The corona pandemic has prompted hiccups in the supply chain, as well as operational difficulties, but so far ASML has managed to keep things going. Customers keep ordering enthusiastically as well, so the company remains cautiously optimistic despite the uncertainty ahead.
Looking at ASML’s stock price, you wouldn’t think a global pandemic is casting dark shadows over the world economy. After a brief nosedive mid-March, the company’s shares have recovered to pre-corona levels. Even dropping formal financial guidance for the remainder of the year didn’t scare off investors. All this is unusual because the semiconductor industry is historically the first to get hit whenever economic prospects sink.
Reassuring words from CEO Peter Wennink probably helped. “We’re not planning for an Armageddon scenario, where the entire world economy crumbles into an abyss, we’re not planning that. I don’t think it’s got to happen,” Wennink said while discussing first-quarter results with financial analysts.
The fact that ASML has so far experienced no serious disruptions also inspires confidence. Travel restrictions and quarantine measures might wreak havoc on a company that relies on a multi-tiered supply chain that spans the entire globe, yet so far only a limited number of shipments have been delayed. Several of ASML’s suppliers have been forced to temporarily cease operations, but so far either an alternative supplier or a workaround was found. All in all, “I think we can say that the issues that did pop up around the closure have been resolved,” stated CFO Roger Dassen in a video message.
In ASML’s own operations, there have been “inconveniences” and “inefficiencies” too, admitted Dassen. With proper safety measures in place, all of the company’s facilities are operational, but serving customers in the usual way is much more challenging. For sure, shipment installations and field upgrades are affected when crossing borders is, at the very least, a hassle.
But with a lot of creativity, resilience and dedication, ASML has been able to serve its customers satisfactorily, said Dassen, thanking his engineers for their dedication. “They go above and beyond what can be expected from them in these circumstances. You have to recognize that, for instance, an engineer traveling to a certain location, upon arrival has to go into quarantine for a certain period – and sometimes upon return has to go into quarantine again. So, there’s a ‘double whammy’ in terms of quarantine there. Despite that, people are just completely dedicated to go,” said Dassen. Additionally, ASML has been experimenting with “virtual, augmented-reality-type” technologies to support local teams.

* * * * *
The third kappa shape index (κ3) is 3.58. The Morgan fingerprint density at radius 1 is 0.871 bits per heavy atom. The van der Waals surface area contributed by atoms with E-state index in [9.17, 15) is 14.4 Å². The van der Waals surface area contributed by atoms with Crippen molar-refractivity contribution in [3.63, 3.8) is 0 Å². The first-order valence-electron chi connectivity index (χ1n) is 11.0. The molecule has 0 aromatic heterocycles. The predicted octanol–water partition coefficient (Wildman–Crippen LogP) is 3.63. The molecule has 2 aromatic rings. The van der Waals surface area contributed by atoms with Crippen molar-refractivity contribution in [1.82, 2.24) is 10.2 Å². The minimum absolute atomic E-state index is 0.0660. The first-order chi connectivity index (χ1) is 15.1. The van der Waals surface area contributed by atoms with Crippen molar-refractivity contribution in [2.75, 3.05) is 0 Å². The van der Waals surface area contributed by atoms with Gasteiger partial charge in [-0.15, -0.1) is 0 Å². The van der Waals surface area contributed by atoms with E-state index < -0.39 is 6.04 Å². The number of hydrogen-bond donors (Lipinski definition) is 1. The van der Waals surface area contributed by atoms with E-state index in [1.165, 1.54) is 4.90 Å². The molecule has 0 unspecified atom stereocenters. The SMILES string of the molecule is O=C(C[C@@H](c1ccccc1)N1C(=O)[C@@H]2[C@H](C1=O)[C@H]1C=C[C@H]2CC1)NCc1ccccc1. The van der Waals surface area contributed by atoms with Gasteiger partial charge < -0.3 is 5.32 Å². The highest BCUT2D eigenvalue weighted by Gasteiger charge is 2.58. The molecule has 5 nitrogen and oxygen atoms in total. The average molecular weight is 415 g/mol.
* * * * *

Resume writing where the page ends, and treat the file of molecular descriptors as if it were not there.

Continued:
Crash and burn
Investors also know that the semiconductor industry is constantly chasing a moving target and won’t easily step on the brakes. To keep going they need ASML’s EUV technology – badly. “Leading-edge customers have told us that they see an unabated demand for leading-edge devices at least throughout this year. Keep in mind the lead time and the qualification of lithography systems are the longest in the fab and customers won’t want to jeopardize any adjustment to their technology and capacity ramps that will negatively affect their ability to keep serving their leading-edge customers,” Wennink explained.
Recent mutations in ASML’s order book reflect this. Q1 bookings came in at 3.1 billion dollars, a sequential increase of 28 percent. About half of that amount was for EUV machines, filling up slots for ASML’s planned EUV production capacity of 45-50 units next year (versus 35 this year). Some customers are getting so nervous about having their EUV tools delayed that they’re now asking to have them shipped before normal factory acceptance tests have been completed.
Clearly, the only company in the world capable of delivering technology of such a highly strategic nature isn’t going to crash and burn.